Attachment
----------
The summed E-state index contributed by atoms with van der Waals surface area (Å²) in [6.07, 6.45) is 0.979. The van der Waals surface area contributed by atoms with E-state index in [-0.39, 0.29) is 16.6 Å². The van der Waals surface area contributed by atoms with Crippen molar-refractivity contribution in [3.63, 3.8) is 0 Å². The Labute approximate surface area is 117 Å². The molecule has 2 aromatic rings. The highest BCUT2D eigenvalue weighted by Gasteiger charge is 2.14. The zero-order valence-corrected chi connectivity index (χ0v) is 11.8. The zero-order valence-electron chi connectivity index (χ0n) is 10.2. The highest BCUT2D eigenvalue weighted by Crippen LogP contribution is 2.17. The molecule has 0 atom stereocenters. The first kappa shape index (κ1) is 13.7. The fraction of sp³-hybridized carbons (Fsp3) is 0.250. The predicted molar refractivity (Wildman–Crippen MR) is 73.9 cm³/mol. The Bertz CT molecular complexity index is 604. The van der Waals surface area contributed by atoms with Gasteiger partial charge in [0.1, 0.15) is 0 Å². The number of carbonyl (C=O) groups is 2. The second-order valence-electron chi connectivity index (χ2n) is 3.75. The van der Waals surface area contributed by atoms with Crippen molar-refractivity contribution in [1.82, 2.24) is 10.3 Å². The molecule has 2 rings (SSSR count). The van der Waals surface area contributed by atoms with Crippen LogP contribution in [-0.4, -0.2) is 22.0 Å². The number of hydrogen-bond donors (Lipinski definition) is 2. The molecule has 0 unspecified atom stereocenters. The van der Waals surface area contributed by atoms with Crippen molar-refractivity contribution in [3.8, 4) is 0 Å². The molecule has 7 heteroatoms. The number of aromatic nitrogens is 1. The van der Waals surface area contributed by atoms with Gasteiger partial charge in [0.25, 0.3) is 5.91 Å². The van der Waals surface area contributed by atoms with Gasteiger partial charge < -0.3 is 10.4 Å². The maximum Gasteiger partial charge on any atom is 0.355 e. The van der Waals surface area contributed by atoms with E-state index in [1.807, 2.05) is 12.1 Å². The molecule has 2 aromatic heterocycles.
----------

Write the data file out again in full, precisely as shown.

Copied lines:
The summed E-state index contributed by atoms with van der Waals surface area (Å²) in [6.07, 6.45) is 0.979. The van der Waals surface area contributed by atoms with E-state index in [-0.39, 0.29) is 16.6 Å². The van der Waals surface area contributed by atoms with Crippen molar-refractivity contribution in [3.63, 3.8) is 0 Å². The Labute approximate surface area is 117 Å². The molecule has 2 aromatic rings. The highest BCUT2D eigenvalue weighted by Gasteiger charge is 2.14. The zero-order valence-corrected chi connectivity index (χ0v) is 11.8. The zero-order valence-electron chi connectivity index (χ0n) is 10.2. The highest BCUT2D eigenvalue weighted by Crippen LogP contribution is 2.17. The molecule has 0 atom stereocenters. The first kappa shape index (κ1) is 13.7. The fraction of sp³-hybridized carbons (Fsp3) is 0.250. The predicted molar refractivity (Wildman–Crippen MR) is 73.9 cm³/mol. The Bertz CT molecular complexity index is 604. The van der Waals surface area contributed by atoms with Gasteiger partial charge in [0.1, 0.15) is 0 Å². The number of carbonyl (C=O) groups is 2. The second-order valence-electron chi connectivity index (χ2n) is 3.75. The van der Waals surface area contributed by atoms with Crippen molar-refractivity contribution in [1.82, 2.24) is 10.3 Å². The molecule has 2 rings (SSSR count). The van der Waals surface area contributed by atoms with Crippen LogP contribution in [-0.4, -0.2) is 22.0 Å². The number of hydrogen-bond donors (Lipinski definition) is 2. The molecule has 0 unspecified atom stereocenters. The van der Waals surface area contributed by atoms with Crippen molar-refractivity contribution in [3.8, 4) is 0 Å². The molecule has 7 heteroatoms. The number of aromatic nitrogens is 1. The van der Waals surface area contributed by atoms with Gasteiger partial charge in [0.25, 0.3) is 5.91 Å². The van der Waals surface area contributed by atoms with Gasteiger partial charge < -0.3 is 10.4 Å². The maximum Gasteiger partial charge on any atom is 0.355 e. The van der Waals surface area contributed by atoms with E-state index in [1.807, 2.05) is 12.1 Å². The molecule has 2 aromatic heterocycles.